February 22, 2006 |
Gov. George E. Pataki, showing no improvement five days after surgeons removed his appendix, was transferred Tuesday to a New York City hospital and underwent another operation. Doctors operated to alleviate a blockage in Pataki's digestive system, said his spokesman, David Catalfamo. Afterward, the governor was "awake, alert and resting comfortably," Catalfamo said in a statement. Pataki, 60, checked himself into Hudson Valley Medical Center on Thursday complaining of severe abdominal pain.
August 2, 2005 |
Gov. George E. Pataki plans to veto legislation that would allow women to buy the "morning-after" pill without a prescription, a decision described by abortion rights advocates as "sheer political expediency" to build conservative support for a 2008 presidential run. State Conservative Party Chairman Michael Long said he was pleased with the Republican governor's decision.
January 8, 1997 |
Gov. George E. Pataki called on leaders of New York's business community Tuesday to present a "realistic bid" for the Dodgers to return to Brooklyn. "The Dodgers belong in Brooklyn, just as the Yankees belong in the Bronx and the Mets belong in Queens," he said. "The Dodgers' temporary stay on the West Coast should come to an end."
October 17, 2006 |
Gov. Arnold Schwarzenegger and New York Gov. George E. Pataki on Monday announced a partnership that would bring California together with a group of Northeastern states to reduce greenhouse gas emissions. Schwarzenegger said he would sign an executive order today that calls for a program that would allow California to work with the Regional Greenhouse Gas Initiative, a plan to reduce carbon dioxide emissions at power plants in the Northeast beginning in 2009.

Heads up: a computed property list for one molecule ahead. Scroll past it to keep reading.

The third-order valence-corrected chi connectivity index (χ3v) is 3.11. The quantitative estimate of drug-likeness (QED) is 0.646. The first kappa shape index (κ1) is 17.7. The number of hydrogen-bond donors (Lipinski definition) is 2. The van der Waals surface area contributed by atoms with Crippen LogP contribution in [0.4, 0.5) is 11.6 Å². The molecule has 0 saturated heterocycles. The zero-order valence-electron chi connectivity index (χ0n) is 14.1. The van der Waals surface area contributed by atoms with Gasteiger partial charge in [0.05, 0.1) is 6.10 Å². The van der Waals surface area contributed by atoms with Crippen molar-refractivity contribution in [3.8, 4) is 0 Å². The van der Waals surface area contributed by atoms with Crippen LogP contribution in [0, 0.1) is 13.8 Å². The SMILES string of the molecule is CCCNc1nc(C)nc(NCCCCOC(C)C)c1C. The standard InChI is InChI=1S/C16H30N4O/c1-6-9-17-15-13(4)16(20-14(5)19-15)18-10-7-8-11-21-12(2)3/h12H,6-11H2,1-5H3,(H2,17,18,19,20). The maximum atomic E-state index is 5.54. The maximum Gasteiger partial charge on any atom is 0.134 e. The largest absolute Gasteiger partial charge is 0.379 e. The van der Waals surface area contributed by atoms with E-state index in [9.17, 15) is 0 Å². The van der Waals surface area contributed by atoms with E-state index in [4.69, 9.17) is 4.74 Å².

September 2, 2004 |
For 10 years, New York Gov. George E. Pataki has labored to build a name for himself in national politics. For just as long, Rudolph W. Giuliani has overshadowed him. Tonight, Pataki will finally command the nation's attention with his introduction of President Bush at the Republican National Convention.
December 24, 2003 |
Lenny Bruce, the provocative and profane satirist who revolutionized the art of stand-up comedy, on Tuesday received a posthumous pardon from Gov. George E. Pataki for a controversial 1964 obscenity conviction.